A successful business is one that provides a desired product or service to its customers. The keyword is “desired”.Your business will never succeed if it offers something that people don’t really want. Have you ever wondered why no one is selling a solar-powered laptop? Because nobody wants it. (but seriously someone made a solar-powered laptop) However, discovering what your customers want is easier said than done.
It’s hard to figure out what customers want because they themselves don’t know what they want. Confusing? It sure is. Every customer wants something. But this desire is hidden deep inside them. It’s your job to dig deep and free this desire then provide the product or service that curbs this desire.
Look at the iphone. Deep down inside we all wanted touch screen phones but we weren’t aware of it. None of us were clamoring for Nokia, Samsung, or Sony to make touch screen phones. That was until Steve Jobs presented the original iphone. Then we realized we want this product. That became the cue for businesses to start manufacturing touch screen phones.
You can’t acquire the business acumen of a Steve Jobs in minutes but you can increase your knowledge about your customers in that time span. Here are 5 things you didn’t know about your customers.
Customers don’t always go for the cheapest
Not all the time at least. Sure, customers won’t say no to a good deal but they won’t waste their money on crappy things either. Customers want quality period. As long as they’re guaranteed quality, they won’t mind spending more.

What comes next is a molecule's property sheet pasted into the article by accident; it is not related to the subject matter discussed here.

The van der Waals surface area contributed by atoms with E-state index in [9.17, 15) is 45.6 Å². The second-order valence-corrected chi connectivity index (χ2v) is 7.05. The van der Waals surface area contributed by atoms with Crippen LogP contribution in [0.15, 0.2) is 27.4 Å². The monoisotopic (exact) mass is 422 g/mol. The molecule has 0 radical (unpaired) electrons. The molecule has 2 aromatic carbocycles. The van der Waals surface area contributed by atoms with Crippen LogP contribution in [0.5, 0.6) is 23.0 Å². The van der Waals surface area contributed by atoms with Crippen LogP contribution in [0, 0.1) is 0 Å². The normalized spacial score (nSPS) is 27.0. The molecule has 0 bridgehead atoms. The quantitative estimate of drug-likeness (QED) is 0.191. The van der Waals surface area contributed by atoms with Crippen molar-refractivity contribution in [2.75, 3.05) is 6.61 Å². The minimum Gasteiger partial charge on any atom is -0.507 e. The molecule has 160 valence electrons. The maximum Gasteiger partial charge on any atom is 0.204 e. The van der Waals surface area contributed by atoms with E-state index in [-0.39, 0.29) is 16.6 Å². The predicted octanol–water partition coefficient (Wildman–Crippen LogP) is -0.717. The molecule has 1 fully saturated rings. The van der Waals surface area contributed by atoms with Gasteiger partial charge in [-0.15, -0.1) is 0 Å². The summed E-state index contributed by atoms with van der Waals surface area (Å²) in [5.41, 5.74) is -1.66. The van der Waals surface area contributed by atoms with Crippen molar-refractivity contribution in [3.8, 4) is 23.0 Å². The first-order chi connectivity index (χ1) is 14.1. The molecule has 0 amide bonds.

Will you buy a mobile phone that is $20 from a no-name brand, no warranty, and no refunds? Or would you prefer a $300 mobile phone from a reputable brand, life-time warranty, and full refund? Assuming you’re a smart shopper, you would purchase the $300 mobile phone. Even when it’s much more expensive.
Remember the term “quality” doesn’t depend on manufacturing quality alone. You can achieve a level of quality by offering more than your lower priced competition. Offer warranties, customer support, tie-ins, and other things that give customers more bang for their buck.
Customers are warm to cold-calls (pun intended)
The right kind of cold-calling to be exact. Although it’s true that an unsolicited call from a salesperson is annoying. It’s only annoying because the salesperson is selling a product they don’t want. That’s it. They’re not annoyed because the call is unsolicited, or that the salesperson can’t take no for an answer, it’s because you’re selling them a product they don’t want. And who wouldn’t find that annoying?
Use cold calls to sell a specific product instead of a general product. Do some homework and learn more about the customer before calling them. Then present a product that is suited to their needs and interests. Customize each call for every customer. Never use a one-size-fits-all approach to cold-calling.
There are 3 more things that you never knew about your customers. Just click the link to continue.